I dance through the woods among a cacophony of smells, an olfactory forest, my feet moving along the singletrack trail in rhythm, back-and-forth like the silky strong movement of a bow across the strings of a violin, and pine takes me to Colorado. Leaving a voicemail for my friend Brad, 800 miles away, telling him I was planning to bushwhack up the side of Mount Massive through pine and aspen over three false summits (the third over 14,000 feet) before topping the Rockies’ second tallest peak, high above the trees at 14,429 feet. If he didn’t hear from me in 3 days, something was wrong. The earthy, musty smell of rotting wood brings me to 1983, kicking around the cow ponds and dry creek beds of rural Oklahoma. Plunging unexpectedly into the hollow trunk of a fallen tree where hundreds of yellow jackets swarmed around my body and over 100 stung my 10-year old flesh. The fatty, pungent smell of bacon cooking reminds me of the nights my cousin and I spent in the woods near his house. Bacon we stealthily burgled from his mom’s refrigerator after spending a night listening to coyotes (that’s pronounced ky-oats out here) howl, fire keeping them at bay in the near woods. Our contraband bacon broiled over the coyote fire, draped over a long stick, ends burnt, middle raw, good nonetheless.
I remember the unmistakable smell of the football locker room: musty, mildew and grass-stained pants and the sweaty ferment of pads in an oppressive, un- air conditioned concrete block building. (Thank god that’s not something you ever have to smell in regular life.) That locker room where Coach Stiles earnestly pleaded with each and every player to “do the right thing,” and told each of us through tears at half time, after not playing up to our ability, “You’re a great athlete. You’re a great athlete. You’re a great athlete…” I’m a great athlete? I am a great athlete. And when we walked out of that locker room beneath the rows of stadium seats full of fans, benches we’d run up and down many times throughout the week before, the scent of cigarette smoke hung on the air. The same smoke that sometimes filled the high school restrooms at lunch time. Where the unintelligent school bully and his even-less-intelligent bully sidekick cornered me and threatened to beat me up. (I offered to meet him behind Walmart after school to have it out, but he didn’t show and I walked the two-and-a-half miles home across town, relieved and angry.)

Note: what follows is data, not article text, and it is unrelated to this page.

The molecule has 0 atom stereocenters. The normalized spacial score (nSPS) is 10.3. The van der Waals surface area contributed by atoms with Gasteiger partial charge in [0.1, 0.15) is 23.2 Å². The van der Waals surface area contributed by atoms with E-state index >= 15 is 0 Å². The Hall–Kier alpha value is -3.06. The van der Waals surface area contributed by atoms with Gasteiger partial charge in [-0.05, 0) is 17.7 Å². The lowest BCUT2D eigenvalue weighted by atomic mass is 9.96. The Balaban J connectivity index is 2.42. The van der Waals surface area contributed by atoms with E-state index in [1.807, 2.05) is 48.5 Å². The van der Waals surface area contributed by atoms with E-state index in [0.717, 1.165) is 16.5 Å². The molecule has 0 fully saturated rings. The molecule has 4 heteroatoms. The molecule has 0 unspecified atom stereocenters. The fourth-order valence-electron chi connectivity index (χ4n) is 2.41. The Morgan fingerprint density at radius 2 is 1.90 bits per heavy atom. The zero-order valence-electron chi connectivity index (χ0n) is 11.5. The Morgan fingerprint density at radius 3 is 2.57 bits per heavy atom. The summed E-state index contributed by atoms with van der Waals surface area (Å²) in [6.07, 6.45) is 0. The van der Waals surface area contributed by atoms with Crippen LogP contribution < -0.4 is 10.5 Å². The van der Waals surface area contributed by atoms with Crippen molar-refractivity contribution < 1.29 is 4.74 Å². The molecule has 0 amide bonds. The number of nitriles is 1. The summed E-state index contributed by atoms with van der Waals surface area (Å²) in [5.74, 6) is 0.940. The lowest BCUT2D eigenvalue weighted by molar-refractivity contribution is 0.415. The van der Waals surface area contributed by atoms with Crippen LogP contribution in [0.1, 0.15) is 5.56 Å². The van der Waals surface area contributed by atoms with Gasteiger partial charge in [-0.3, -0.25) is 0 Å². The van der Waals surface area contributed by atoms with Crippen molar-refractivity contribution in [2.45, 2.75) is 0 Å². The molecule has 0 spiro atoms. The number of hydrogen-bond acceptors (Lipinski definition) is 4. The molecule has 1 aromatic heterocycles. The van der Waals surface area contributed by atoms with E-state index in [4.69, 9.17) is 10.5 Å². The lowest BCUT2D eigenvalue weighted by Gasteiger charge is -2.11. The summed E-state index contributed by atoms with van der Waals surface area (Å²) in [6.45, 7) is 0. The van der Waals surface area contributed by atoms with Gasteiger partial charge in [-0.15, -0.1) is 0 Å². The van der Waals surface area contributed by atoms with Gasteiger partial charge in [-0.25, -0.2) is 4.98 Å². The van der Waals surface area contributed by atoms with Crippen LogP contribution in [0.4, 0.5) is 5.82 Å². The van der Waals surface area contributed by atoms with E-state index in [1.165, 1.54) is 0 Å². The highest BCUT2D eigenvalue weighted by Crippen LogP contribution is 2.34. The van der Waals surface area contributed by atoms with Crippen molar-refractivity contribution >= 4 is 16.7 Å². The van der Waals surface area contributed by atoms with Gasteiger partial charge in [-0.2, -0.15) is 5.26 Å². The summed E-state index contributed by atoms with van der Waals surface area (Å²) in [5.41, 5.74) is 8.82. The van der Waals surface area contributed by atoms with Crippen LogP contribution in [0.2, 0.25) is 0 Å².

Tobacco smoke is evocative and nuanced, like coffee. There is cigarette smoke, in the breeze or in the bar, one thought-provoking, the other oppressive. And the smoke of a cigar. I used to smoke cigars when I was younger. The taste, strong and pungent, excellent with sweet Italian sausage and port wine. Now it’s smoke draws me into those early years of the DoubleShot, waiting for the coffee roaster to cool, a dozen people without heavy responsibility drinking whiskey, laughing and chatting at midnight, whatever the weather: friends, staunch supporters. Pipe smoke is more sophisticated. Akin to leather. It’s scent is royal. It evokes fireplaces and furs and British ancestry, Jason Westenburg reading The Economist. It’s the nuance of tobacco smoke that probably most parallels the aromatics in coffee. From the diner to the DoubleShot, coffee can run the gamut of smelly to sensual.
Why is the Gesha coffee so special?
It’s the clarity of fragrances (the smell of the ground coffee beans) and aromatics (the smell of the brewed coffee). The sophistication of complementary aromatics intermingling and changing throughout the brewing and drinking experience. It’s the citrus of a mountaintop in Panama where I picked the most succulent orange that turned out to have a very lemony sourness which drove me to eat more and more as my mouth watered and chills ran down my spine. It’s the honeysuckle growing on the fence in the back yard, where my mom taught me to pull the style out by the calyx and drip the sweet nectar onto my tongue. That honeysuckle, growing beside a patch of resident strawberries that we didn’t plant, but we did eat - their tart-ness quelled with a generous dunk into the sugar bowl. It’s the rooibos tea, red tea from Africa, my dear friend Marcus brewed for me one adventurous day after I’d accidentally scaled one of Boulder’s flatirons in running shoes, hot rooibos to cool and calm me down, butternut squash soup to nourish my soul and our friendship. It’s all these memories emanating from one delicious cup, woven so skillfully like the tales of life.
You must smell to remember. Scent is such a driving force, an evocative friend. Close your eyes. And let your nose remind you of the juiciness of life.